The Extraordinary Story of the Founding Mothers of NPR: Virtual Author Event with Lisa Napoli
May 24 @ 7:00 pm - 8:00 pm
Avon Free Public Library, 281 Country Club Rd
Avon, CT 06001 United States
Join us for a virtual conversation with author Lisa Napoli!
SUSAN, LINDA, NINA & COKIE: The Extraordinary Story of the Founding Mothers of NPR
A group biography of four beloved women who fought sexism, covered decades of American news, and whose voices defined NPR.
In the years after the Civil Rights Act of 1964, women in the workplace still found themselves relegated to secretarial positions or locked out of jobs entirely. This was especially true in the news business, a backwater of male chauvinism where a woman might be lucky to get a foothold on the “women’s pages.” But when a pioneering nonprofit called National Public Radio came along in the 1970s, and the door to serious journalism opened a crack, four remarkable women came along and blew it off the hinges.
Susan, Linda, Nina, and Cokie is journalist Lisa Napoli’s captivating account of these four women, their deep and enduring friendships, and the trail they blazed to becoming icons. They had radically different stories. Cokie Roberts was born into a political dynasty, roamed the halls of Congress as a child, and felt a tug toward public service. Susan Stamberg, who had lived in India with her husband who worked for the State Department, was the first woman to anchor a nightly news program and pressed for accommodations to balance work and home life. Linda Wertheimer, the daughter of shopkeepers in New Mexico, fought her way to a scholarship and a spot on-air. And Nina Totenberg, the network’s legal affairs correspondent, invented a new way to cover the Supreme Court. Based on extensive interviews and calling on the author’s deep connections in news and public radio, Susan, Linda, Nina, and Cokie is as beguiling and sharp as its formidable subjects.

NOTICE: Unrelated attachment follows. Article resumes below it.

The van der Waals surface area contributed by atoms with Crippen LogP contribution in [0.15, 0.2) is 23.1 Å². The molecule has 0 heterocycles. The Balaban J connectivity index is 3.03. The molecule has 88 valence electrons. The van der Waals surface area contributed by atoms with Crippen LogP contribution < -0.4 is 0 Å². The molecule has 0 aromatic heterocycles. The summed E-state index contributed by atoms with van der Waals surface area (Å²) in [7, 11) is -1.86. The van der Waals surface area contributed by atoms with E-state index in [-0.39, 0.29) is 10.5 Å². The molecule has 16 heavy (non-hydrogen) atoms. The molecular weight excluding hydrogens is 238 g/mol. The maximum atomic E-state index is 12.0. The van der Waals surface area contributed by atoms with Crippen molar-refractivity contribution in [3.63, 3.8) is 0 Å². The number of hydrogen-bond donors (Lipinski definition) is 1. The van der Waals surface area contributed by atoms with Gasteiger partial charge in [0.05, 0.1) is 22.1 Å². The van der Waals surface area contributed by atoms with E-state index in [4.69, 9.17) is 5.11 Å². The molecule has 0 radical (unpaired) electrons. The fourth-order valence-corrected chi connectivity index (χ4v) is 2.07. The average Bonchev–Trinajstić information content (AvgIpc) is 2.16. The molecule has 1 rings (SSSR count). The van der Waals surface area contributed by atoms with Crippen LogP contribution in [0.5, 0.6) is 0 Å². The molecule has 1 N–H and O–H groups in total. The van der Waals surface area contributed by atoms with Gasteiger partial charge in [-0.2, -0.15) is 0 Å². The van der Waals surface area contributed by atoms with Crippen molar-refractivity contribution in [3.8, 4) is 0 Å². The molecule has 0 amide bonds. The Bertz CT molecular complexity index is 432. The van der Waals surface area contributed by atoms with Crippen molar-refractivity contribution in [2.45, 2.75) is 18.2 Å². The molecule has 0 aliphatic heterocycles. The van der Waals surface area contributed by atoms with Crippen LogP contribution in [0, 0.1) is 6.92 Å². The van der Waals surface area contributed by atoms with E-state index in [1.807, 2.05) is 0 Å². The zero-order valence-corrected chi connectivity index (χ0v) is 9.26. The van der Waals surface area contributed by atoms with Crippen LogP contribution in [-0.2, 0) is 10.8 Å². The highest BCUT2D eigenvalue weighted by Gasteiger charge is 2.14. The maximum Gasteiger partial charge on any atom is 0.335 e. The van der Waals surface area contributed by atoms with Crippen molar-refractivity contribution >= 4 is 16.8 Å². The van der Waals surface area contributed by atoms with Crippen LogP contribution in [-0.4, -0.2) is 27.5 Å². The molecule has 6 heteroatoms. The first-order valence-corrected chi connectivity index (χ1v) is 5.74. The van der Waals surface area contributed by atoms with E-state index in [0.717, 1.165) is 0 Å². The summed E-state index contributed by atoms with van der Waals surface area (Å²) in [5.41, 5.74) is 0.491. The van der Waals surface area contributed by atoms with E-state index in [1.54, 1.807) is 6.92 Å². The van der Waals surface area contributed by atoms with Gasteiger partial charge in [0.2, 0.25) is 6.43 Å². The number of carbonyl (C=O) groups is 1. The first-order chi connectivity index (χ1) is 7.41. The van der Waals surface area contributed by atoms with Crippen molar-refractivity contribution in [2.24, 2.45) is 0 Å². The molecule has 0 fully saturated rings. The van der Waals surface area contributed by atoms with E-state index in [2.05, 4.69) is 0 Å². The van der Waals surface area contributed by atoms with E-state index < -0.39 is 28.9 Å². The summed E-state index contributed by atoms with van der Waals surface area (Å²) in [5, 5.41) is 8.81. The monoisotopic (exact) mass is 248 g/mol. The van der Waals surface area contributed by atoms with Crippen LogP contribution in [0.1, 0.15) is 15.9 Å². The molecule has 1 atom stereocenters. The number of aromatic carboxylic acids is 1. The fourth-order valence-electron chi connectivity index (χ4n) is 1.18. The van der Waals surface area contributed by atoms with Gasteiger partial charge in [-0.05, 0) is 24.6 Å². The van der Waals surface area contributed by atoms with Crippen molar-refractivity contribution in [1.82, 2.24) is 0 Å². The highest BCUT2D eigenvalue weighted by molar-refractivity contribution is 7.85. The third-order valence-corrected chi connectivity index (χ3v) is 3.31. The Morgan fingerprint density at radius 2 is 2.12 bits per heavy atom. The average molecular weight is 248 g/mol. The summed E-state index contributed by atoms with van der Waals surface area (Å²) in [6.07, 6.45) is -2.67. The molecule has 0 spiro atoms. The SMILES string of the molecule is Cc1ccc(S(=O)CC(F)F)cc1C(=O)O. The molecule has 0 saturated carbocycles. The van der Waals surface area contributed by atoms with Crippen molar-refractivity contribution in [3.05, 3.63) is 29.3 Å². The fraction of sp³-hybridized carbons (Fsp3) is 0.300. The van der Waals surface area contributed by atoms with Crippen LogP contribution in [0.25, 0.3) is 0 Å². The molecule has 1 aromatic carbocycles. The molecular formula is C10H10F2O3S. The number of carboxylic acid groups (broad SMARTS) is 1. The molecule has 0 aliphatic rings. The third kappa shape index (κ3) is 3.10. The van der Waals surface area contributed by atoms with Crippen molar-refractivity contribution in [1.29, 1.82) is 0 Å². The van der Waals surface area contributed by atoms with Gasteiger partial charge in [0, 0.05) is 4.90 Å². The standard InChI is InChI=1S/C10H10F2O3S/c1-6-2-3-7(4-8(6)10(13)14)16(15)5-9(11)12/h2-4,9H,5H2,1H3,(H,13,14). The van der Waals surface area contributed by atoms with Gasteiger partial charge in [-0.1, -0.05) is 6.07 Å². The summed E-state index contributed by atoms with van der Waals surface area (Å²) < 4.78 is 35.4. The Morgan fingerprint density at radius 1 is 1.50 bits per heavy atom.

About the author:
Born and raised in Brooklyn, New York, Lisa Napoli has lived for the last dozen years in southern California, where she was inspired to write this book by a public artwork with a mysterious provenance. In her three decades as a journalist, she’s worked for The New York Times, MSNBC, the public radio show Marketplace, and a variety of other outlets. She’s covered everything from presidential campaigns, to hacker conventions and a hostage standoff, to the dawn of the World Wide Web. Her first book, Radio Shangri-La, is about the impact of media culture on the mysterious Kingdom of Bhutan, where she was invited to help start a radio station at the dawn of democratic rule.A graduate of Hampshire College, Lisa leads an award-winning volunteer cooking group at the Downtown Women’s Center on Skid Row in Los Angeles. She’s also the founding board chair of the Bhutan Media Society, an all-volunteer news outlet created by Bhutanese refugees in diaspora.